If he lived in the West, Abdul Latif Siddique wouldn’t have been arrested. He would just have been excoriated as a racist, bigoted Islamophobe, and shunned by the political and media elites. We are, in other words, significantly more open to the freedom of speech and freedom of inquiry than is Bangladesh.
“Bangladesh Politician Detained for Offensive Comments on Muslims,” by Arun Devnath, Bloomberg, November 25, 2014:
A former member of Bangladesh Prime Minister Sheikh Hasina Wajed’s cabinet surrendered to police after he was accused of offending Muslims by saying “so much manpower is wasted” during the annual pilgrimage to Mecca.
Abdul Latif Siddique, who was fired as telecommunications minister two months ago after he made the comments during a trip to the U.S., was arrested and detained today in Dhaka, Mohammad Jahangir, a police sub-inspector, said by phone. He has yet to apply for bail and the trial is pending.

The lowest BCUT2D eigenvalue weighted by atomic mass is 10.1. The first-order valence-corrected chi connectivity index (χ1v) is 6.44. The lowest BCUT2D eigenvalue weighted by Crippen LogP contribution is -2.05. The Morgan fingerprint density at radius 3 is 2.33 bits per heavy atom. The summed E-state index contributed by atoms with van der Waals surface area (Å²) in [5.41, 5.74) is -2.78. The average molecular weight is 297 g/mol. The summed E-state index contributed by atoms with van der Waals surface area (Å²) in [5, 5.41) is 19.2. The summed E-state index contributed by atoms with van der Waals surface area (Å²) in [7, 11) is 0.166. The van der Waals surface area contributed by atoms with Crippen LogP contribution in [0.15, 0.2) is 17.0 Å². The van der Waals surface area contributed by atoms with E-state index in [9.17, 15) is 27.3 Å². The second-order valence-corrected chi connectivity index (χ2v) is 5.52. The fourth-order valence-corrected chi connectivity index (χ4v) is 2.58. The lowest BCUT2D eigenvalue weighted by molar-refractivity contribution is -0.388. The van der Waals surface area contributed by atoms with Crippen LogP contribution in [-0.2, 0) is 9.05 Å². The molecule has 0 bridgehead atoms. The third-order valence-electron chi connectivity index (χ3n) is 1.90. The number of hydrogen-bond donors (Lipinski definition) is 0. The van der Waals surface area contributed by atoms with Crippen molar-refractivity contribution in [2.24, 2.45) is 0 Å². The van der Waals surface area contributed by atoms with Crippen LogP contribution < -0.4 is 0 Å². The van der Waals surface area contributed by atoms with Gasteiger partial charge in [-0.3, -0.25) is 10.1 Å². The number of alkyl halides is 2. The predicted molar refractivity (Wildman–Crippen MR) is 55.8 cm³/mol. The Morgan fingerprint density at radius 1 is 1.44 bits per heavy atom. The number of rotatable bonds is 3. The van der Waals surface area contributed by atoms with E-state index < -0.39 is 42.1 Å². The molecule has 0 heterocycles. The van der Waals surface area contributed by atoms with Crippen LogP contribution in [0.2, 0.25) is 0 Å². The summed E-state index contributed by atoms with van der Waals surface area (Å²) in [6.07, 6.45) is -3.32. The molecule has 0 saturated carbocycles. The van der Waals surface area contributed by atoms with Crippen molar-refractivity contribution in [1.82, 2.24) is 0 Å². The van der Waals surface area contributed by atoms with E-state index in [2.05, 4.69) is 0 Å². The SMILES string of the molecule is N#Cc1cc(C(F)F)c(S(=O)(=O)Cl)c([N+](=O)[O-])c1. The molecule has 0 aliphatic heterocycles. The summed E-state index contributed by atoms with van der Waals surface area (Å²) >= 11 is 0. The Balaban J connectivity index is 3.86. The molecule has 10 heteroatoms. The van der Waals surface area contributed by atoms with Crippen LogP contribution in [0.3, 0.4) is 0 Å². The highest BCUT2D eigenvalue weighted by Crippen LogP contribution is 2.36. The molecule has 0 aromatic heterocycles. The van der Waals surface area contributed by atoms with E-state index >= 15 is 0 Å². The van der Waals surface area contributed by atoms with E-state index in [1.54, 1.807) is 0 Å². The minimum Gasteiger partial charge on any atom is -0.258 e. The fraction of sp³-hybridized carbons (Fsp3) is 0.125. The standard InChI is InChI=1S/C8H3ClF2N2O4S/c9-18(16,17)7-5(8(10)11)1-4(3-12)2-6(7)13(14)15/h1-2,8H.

“During Hajj, so much manpower is wasted,” Siddique said on Sept. 28, according to The Daily Star newspaper, referring to the annual trip to Mecca. “More than two million people have gone to Saudi Arabia to perform Hajj. They have no work, no production.”
Siddique is one of Bangladesh’s most senior politicians to be arrested under laws that criminalize any behavior that hurts the religious sentiments of people, a charge that could land him in jail for two years. Of the country’s 166 million people, 90 percent are Muslim, according to the CIA World Factbook.
Siddique returned to Bangladesh two days ago after spending time in India. Hasina last month removed Siddique from the Awami League party’s presidium, its highest policy making forum. He had 22 separate police cases filed against him over the remarks.
Hefajat-e-Islam, an Islamist group, is demanding the death penalty for Siddique and has threatened to besiege the capital Dhaka.